But everything changes one afternoon when Evie disappears. The only clues are a maroon car Lizzie saw drive past twice after school while the girls were waiting for Lizzie’s mother to pick them up, and a pile of cigarette butts by the pear tree where a man might have stood gazing up at Evie’s window.

Panic sweeps the community and Lizzie finds herself bombarded with questions about her best friend. Was she unhappy? Upset? Had she said anything about being watched or followed? Would she have gotten into a car with a stranger?

This novel is a fascinating and masterful account of what happens after a child goes missing, and everyone is left waiting and wondering and following every little clue no matter how tenuous. 

Tuesday, March 12, 2013

The Woes of A Dieting Cat

Poor Tabby! At her last checkup the vet said she has to lose three pounds gradually over the course of the next year or else she is at risk of diabetes and other serious health problems. He prescribed a special dry food for her with strict portion control and said no more of her favorite gravy lovers chicken or beef canned cat food and, even worse for Tabby, no more treats.

Tabby: "I dream of Oreos; those little square cheese crackers falling like manna from heaven onto the floor; bbq potato chips so tangy and crisp; Reese's peanut butter cups mini or large; soft chocolate chip or peanut butter cookies still warm from the oven; cups of hot cocoa or Jello pudding set down within reach of my eager pink tongue; kitty cat kibble in fun colors and shapes, not these new bland, boring brown pellets (I'm a cat not a rabbit!); Friskies Party Mix Wild West Crunch and Cheezy Craze cat treats; chocolate eggs filled with scrumptious goo made by Cadbury for Easter; brownies and cake frosted with fudge or vanilla buttercream icing; and the best kisses of all--those made by Hershey!"

Poor Tabby! I love my big, beautiful fur-baby and it hurts me to deny her. 

Sunday, March 10, 2013

Garden Spells by Sarah Addison Allen

This spellbinding novel tells the story of the Waverly sisters and the enchanted apple tree in their backyard.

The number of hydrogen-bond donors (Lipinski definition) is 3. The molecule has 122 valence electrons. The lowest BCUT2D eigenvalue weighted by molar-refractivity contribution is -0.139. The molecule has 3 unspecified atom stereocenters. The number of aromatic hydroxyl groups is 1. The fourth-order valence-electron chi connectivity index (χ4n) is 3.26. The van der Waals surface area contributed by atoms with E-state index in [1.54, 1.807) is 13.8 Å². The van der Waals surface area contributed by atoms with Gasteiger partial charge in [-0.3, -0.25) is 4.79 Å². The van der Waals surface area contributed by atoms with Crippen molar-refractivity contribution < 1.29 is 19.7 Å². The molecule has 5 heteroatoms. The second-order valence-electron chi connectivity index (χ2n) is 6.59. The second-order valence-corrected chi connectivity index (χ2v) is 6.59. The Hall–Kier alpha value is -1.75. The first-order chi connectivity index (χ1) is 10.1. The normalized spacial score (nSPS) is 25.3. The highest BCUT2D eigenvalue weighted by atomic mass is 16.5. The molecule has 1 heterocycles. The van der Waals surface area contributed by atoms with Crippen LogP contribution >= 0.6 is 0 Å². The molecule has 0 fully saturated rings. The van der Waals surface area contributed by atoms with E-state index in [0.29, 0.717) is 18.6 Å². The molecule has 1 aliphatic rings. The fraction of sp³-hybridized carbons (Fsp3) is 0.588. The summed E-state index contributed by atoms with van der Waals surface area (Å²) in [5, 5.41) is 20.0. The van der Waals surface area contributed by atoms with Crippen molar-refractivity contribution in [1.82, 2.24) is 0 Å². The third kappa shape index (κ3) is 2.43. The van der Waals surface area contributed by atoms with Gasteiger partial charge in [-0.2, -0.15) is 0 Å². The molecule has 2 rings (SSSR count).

Claire is the in-demand caterer, whose edible flowers and plants that magically influence the mood and behavior of those who partake of them are all the rage. But Claire herself is not a people person, she’s standoffish and wary and cautious with her heart; she’s been hurt so many times it’s hard for her to let anyone get close to her anymore, including the handsome neighbor who has laid siege to her heart.

Her sister Sydney is the rebel who ran away from home just like their mother did.

When Sydney returns unexpectedly with her five-year-old daughter Bay in tow, fleeing an abusive relationship, Claire’s life is turned topsy-turvy.

This is a delightful, magical book, by an author whose books I always make a point of buying as soon as I know a new one is out.

Tuesday, March 5, 2013

First Look at Cover Art for The Fallen Queen by Emily Purdy

THE FALLEN QUEEN by Emily Purdy 
(UK Edition of The Queen's Rivals by Brandy Purdy)

Uncovering the secrets of Lady Jane Grey – who ruled England for nine days before her execution – and her two sisters Katherine and Mary – who both served Elizabeth I.

An unforgettable story of ambition, lust and jealousy.

Led by love into the jaws of fate….

Lady Jane Grey is crowned Queen at the behest of Edward VI. Her reign lasts only nine days before she is executed for treason and Elizabeth takes the throne.

Lady Jane’s two sisters, Katherine and Mary, live on into Elizabeth’s reign but in family misfortune they are bound, inspiring the Queen’s wrath against them.

In secret, Katherine and Mary risk everything and disobey the royal order by marrying the men they love. Will their treachery be discovered? And must they face imprisonment in the Tower of London, just as their sister did before them?

A stunning tale of treachery and treason, perfect for fans of The Tudors and Philippa Gregory.

Please note this book will be published in the USA as The Queen's Rivals by Brandy Purdy.

Sunday, March 3, 2013

Girl In A Green Gown The History And Mystery Of The Arnolfini Portrait by Carola Hicks

Painted in 1434 by Jan van Eyck, it remains one of the best known and beloved paintings in the world. But what does it really mean? Is there a secret meaning encoded in this portrait of a prosperous merchant and his well dressed, possibly pregnant, wife? Is it a memorial to a beloved wife lost in childbirth? Or is it merely a status symbol showing off the luxury garb and goods this upper middle-class couple have acquired?

This book endeavors to answer all these questions, with chapters discussing the various elements that make up the portrait like the fine clothes, furniture, the dog, prayer beads, and oranges. It also traces the history of the portrait from creation down through the hands of its various owners.

This is a fascinating book about a portrait that has always intrigued me. Sadly the author died of a cerebral hemorrhage just after finishing the first draft of this book. Her husband lovingly put the finishing touches on it for her. Ms. Hicks has also written books about stained glass during the Tudor era and a history of the Bayeux Tapestry. I am so sorry that there will be no more books from this talented author who made art history enjoyable and accessible to ordinary readers like me.